Why Bafana are in with a real chance

12 May 2010

What do Bafana stars Aaron Mokoena and Mathew Booth and President Jacob Zuma have in common? They believe South Africa could reach the 2010 World Cup final.

And South African Football Association President Kirsten Nematandani says the national side cannot be underestimated. “This event is big for the African continent. We’re the hosts, so we have to do well. Doing well means making sure that the Cup stays in South Africa.”

The Project 2010 column: Craig Urquhart They may be the only ones holding out hope for a team that is languishing in 90th place in the world rankings, but there are no sports as fickle as football, and some extraordinary upsets have happened on the greatest stage of all.

Take 1990, for example, when unfancied Cameroon defeated world champions Argentina in the opening fixture of Italia 1990. And Senegal handed out similar treatment to cup holders France in South Korea in 2002.

When Bafana Bafana take the field against mighty Mexico at Soccer City on 11 June, the odds will be heavily stacked against them. Let’s not forget, though, that South Africa held their own against some of the giants of international football – including Spain, the world’s top ranked side at the time – in the Confederations Cup a year ago.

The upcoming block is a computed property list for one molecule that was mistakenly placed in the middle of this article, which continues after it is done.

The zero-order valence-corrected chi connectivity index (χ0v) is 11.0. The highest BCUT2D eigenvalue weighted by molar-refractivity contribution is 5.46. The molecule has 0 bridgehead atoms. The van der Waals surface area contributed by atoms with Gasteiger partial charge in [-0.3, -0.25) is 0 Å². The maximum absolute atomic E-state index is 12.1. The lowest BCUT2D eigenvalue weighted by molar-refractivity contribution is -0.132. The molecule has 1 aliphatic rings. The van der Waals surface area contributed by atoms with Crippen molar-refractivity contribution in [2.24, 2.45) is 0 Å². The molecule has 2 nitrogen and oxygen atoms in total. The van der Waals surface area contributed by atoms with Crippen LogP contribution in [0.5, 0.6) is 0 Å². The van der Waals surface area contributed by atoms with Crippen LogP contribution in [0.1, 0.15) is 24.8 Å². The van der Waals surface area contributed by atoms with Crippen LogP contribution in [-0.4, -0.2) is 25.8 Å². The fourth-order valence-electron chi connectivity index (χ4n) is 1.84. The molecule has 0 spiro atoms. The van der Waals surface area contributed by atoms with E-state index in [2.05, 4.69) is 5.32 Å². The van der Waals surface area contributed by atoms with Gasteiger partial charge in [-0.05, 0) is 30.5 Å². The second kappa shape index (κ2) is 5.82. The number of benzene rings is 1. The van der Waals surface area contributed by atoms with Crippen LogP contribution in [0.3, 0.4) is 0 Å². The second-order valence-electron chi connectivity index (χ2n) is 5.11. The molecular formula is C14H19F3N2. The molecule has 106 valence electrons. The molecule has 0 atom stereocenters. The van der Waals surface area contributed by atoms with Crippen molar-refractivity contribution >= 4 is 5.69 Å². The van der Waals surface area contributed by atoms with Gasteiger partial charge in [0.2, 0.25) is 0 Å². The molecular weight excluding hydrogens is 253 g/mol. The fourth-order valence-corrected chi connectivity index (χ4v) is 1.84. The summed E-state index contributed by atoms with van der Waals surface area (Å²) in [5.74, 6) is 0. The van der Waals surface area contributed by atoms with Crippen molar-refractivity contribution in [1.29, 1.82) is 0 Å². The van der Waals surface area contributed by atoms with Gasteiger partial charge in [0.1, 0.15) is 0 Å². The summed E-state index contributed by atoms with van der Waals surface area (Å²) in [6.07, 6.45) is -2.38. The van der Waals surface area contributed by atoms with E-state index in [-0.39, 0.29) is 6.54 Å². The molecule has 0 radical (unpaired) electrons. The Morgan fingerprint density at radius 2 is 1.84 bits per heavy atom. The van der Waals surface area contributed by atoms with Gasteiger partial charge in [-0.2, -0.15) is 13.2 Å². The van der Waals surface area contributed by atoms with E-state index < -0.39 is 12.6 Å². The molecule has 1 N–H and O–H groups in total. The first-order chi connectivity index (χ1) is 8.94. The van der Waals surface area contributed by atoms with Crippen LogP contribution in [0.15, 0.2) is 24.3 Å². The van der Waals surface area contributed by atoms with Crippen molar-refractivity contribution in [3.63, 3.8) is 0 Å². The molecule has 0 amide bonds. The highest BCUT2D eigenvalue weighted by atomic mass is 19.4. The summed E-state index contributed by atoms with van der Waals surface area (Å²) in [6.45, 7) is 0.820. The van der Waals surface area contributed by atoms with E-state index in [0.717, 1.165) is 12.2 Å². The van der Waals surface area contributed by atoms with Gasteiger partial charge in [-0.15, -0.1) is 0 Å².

With the 90 000 vuvuleza-blowing supporters inside the new cathedral of South African football, South Africa could set the stage for a famous upset.

There are other factors favouring Bafana – and the other African contenders. No European country has won a World Cup outside of Europe. The 1978 champions Argentina struggled to qualify for the tournament, and coach Diego Maradona, the legend who lost his way, is widely regarded as their greatest obstacle.

Five-time champions Brazil can never be written off, but it remains to be seen whether they can show their famous dance moves on the pitch. They failed to get out of the starting blocks at the 2006 World Cup, and they are missing some of the giants of the game, including Ronaldinho, Ronaldo and Romario. Kaka, their best player, is coming out of an off-form season at club-level. Brazil’s hopes are resting on the aging Fabiano or and Robinho.

With two minutes remaining in the semi-final of last year’s Confederations Cup, it took a wicked deflection from a Daniel Alves free kick to separate South Africa and Brazil.

Yes, anything could happen in the opening fixture of the 2010 World Cup.

Urquhart is a former Fifa World Cup media officer and the current editor of Project 2010